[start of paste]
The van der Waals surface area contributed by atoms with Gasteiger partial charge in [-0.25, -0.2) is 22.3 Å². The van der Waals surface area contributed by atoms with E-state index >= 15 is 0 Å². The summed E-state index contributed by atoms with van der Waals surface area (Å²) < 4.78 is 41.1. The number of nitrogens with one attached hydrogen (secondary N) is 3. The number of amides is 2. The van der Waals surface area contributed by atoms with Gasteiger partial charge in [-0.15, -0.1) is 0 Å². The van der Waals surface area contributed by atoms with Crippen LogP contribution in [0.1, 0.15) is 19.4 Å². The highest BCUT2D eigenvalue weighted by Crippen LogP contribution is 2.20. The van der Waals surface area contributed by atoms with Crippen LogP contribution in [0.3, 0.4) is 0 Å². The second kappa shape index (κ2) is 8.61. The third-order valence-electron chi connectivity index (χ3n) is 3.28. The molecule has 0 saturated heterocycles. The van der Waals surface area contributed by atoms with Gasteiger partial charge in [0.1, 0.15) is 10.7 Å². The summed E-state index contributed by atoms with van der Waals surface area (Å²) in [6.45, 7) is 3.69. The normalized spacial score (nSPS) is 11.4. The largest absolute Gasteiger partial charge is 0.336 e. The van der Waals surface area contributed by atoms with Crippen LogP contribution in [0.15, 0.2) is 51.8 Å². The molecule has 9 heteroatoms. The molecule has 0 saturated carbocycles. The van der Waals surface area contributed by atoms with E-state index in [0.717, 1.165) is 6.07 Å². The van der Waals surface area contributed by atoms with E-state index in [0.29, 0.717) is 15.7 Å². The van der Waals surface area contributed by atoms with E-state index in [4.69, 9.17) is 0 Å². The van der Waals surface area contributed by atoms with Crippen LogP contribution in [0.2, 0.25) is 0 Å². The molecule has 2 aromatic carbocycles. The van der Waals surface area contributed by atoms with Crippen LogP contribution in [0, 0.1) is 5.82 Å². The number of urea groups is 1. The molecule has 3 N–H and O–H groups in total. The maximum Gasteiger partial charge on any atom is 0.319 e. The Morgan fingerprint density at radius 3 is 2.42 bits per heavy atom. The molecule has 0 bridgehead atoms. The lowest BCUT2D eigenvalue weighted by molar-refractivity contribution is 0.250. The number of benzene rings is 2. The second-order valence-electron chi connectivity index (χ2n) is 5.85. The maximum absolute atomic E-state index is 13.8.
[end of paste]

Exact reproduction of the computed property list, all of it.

The van der Waals surface area contributed by atoms with Gasteiger partial charge in [-0.25, -0.2) is 22.3 Å². The van der Waals surface area contributed by atoms with E-state index >= 15 is 0 Å². The summed E-state index contributed by atoms with van der Waals surface area (Å²) < 4.78 is 41.1. The number of nitrogens with one attached hydrogen (secondary N) is 3. The number of amides is 2. The van der Waals surface area contributed by atoms with Gasteiger partial charge in [-0.15, -0.1) is 0 Å². The van der Waals surface area contributed by atoms with Crippen LogP contribution in [0.1, 0.15) is 19.4 Å². The highest BCUT2D eigenvalue weighted by Crippen LogP contribution is 2.20. The van der Waals surface area contributed by atoms with Crippen LogP contribution in [0.3, 0.4) is 0 Å². The second kappa shape index (κ2) is 8.61. The third-order valence-electron chi connectivity index (χ3n) is 3.28. The molecule has 0 saturated heterocycles. The van der Waals surface area contributed by atoms with Gasteiger partial charge in [0.1, 0.15) is 10.7 Å². The summed E-state index contributed by atoms with van der Waals surface area (Å²) in [6.45, 7) is 3.69. The normalized spacial score (nSPS) is 11.4. The largest absolute Gasteiger partial charge is 0.336 e. The van der Waals surface area contributed by atoms with Crippen LogP contribution in [0.15, 0.2) is 51.8 Å². The molecule has 9 heteroatoms. The molecule has 0 saturated carbocycles. The van der Waals surface area contributed by atoms with E-state index in [0.717, 1.165) is 6.07 Å². The van der Waals surface area contributed by atoms with E-state index in [0.29, 0.717) is 15.7 Å². The van der Waals surface area contributed by atoms with E-state index in [4.69, 9.17) is 0 Å². The van der Waals surface area contributed by atoms with Crippen LogP contribution in [0.2, 0.25) is 0 Å². The molecule has 2 aromatic carbocycles. The van der Waals surface area contributed by atoms with Crippen LogP contribution in [0, 0.1) is 5.82 Å². The number of urea groups is 1. The molecule has 3 N–H and O–H groups in total. The maximum Gasteiger partial charge on any atom is 0.319 e. The Morgan fingerprint density at radius 3 is 2.42 bits per heavy atom. The molecule has 0 bridgehead atoms. The lowest BCUT2D eigenvalue weighted by molar-refractivity contribution is 0.250. The number of benzene rings is 2. The second-order valence-electron chi connectivity index (χ2n) is 5.85. The maximum absolute atomic E-state index is 13.8.